An investigation by the Oxford University LGBTQ+ Society has found that Dinah Rose, QC, President of Magdalen College, received at least £134,000 for advocating against same-sex marriage on behalf of the government of the Cayman Islands.

The case was brought to the Judicial Committee of the Privy Counsel in February 2021 by Chantelle Day and Vicky Bush, a lesbian couple who wished to marry in the Cayman Islands. The couple had previously been granted the right to marriage by a Court in the Cayman Islands, but this decision was overturned by the Caymanian Government in the Court of Appeal, with Ms Rose acting on behalf of the government.

A Freedom of Information request filed in July by Colours Cayman and the OULGBTQ+ Society revealed that Ms Rose was paid CI$152,197.28 (£134,340.73) to represent the Caymanian government. Jeffrey Jowell QC and Tim Parker, who also acted on behalf of the government in these cases, received a further £322,000. OULGBTQ+ described these payments as “extortionate”, contrasting them with the £2000 that Day and Bush had to fight their case.

Ms Rose told Cherwell the OULGBTQ+ Society’s presentation of the fee she received was “inaccurate and misleading”, since the fee relates to “the entirety of [her] work on the case over a two year period, including all the proceedings in the Court of Appeal”. She added that the “substantial majority” of the fee was paid before she was appointed President of Magdalen College.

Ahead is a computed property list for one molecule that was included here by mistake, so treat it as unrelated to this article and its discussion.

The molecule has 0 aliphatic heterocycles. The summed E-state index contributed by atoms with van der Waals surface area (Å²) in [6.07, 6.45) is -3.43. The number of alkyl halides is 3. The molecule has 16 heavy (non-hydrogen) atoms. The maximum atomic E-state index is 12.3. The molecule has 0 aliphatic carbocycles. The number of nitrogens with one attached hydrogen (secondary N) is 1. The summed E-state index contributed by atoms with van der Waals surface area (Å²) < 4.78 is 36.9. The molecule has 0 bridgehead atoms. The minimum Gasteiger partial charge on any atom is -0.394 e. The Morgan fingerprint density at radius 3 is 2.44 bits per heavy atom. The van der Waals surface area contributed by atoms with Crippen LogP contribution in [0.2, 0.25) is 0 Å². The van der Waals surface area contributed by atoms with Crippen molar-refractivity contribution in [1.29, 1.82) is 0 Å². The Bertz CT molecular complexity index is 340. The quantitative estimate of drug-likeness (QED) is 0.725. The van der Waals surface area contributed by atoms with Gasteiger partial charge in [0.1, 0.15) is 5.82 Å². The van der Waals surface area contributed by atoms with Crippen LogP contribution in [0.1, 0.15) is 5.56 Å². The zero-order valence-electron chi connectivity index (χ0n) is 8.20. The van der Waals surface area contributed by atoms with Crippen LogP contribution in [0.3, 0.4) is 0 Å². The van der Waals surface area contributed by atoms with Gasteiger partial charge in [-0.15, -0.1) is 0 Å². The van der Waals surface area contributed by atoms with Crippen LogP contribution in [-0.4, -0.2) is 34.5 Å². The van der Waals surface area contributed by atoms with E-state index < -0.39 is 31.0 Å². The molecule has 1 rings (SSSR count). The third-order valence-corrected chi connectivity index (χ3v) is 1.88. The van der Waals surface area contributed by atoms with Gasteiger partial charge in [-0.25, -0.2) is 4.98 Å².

Ms Rose was criticised by students and societies at Oxford for representing the Caymanian government in their attempt to oppose the legalisation of same-sex marriage. Much of the criticism centred around a perceived conflict of interest between her role as President of a College which includes LGBTQ+ students, and her professional obligations as a barrister.

In response to criticism and pressure to drop the case, Ms Rose said: “As a barrister, I am subject to professional obligations enforced by the Bar Standards Board. These include a duty to accept briefs without regard to the acceptability of the views or positions of my clients, and to represent clients without regard to external pressure. I also have a duty not to withdraw from cases that I have already accepted, and always to put the best interests of my clients first.”

Following the controversy surrounding Ms Rose’s involvement in the case, Magdalen’s JCR passed a vote affirming it’s support for her as College President. However, an anonymous LGBTQ+ student at Magdalen claimed that “the motion… was largely directed by straight white men” and described the experience as “dehumanising”.

Cherwell’s initial reporting on the controversy can be found here

In response to these events, OULGBTQ+ Society compiled a report examining the policies colleges have in place to prevent a College Head’s work outside the College conflicting with their pastoral responsibilities to students.

OULGBTQ+ Society contacted the Heads of the 44 other Oxford colleges and PPHs and received 23 replies. The report notes that “all College Heads who responded disclosed that they require permission from the Governing Body prior to accepting external work to ensure there is no incompatibility between positions.” However, most colleges did not take student welfare into account in their definition of ‘incompatibility’. According to the report, the Society received  “only one response that outlines sufficient due diligence in the appointment and tenure of a College Head” with regard to student welfare.

The report concludes that “existing policies do not go far enough to protect members of the student body, especially those most vulnerable.” Only one college, suggests the report, provided an exemplary response that demonstrated “best practice”. While OULGBTQ+ Society notes that it is unreasonable to expect Heads to give up their professional lives, it recommends the adoption of formal measures at all colleges to ensure that student welfare is considered during the application process.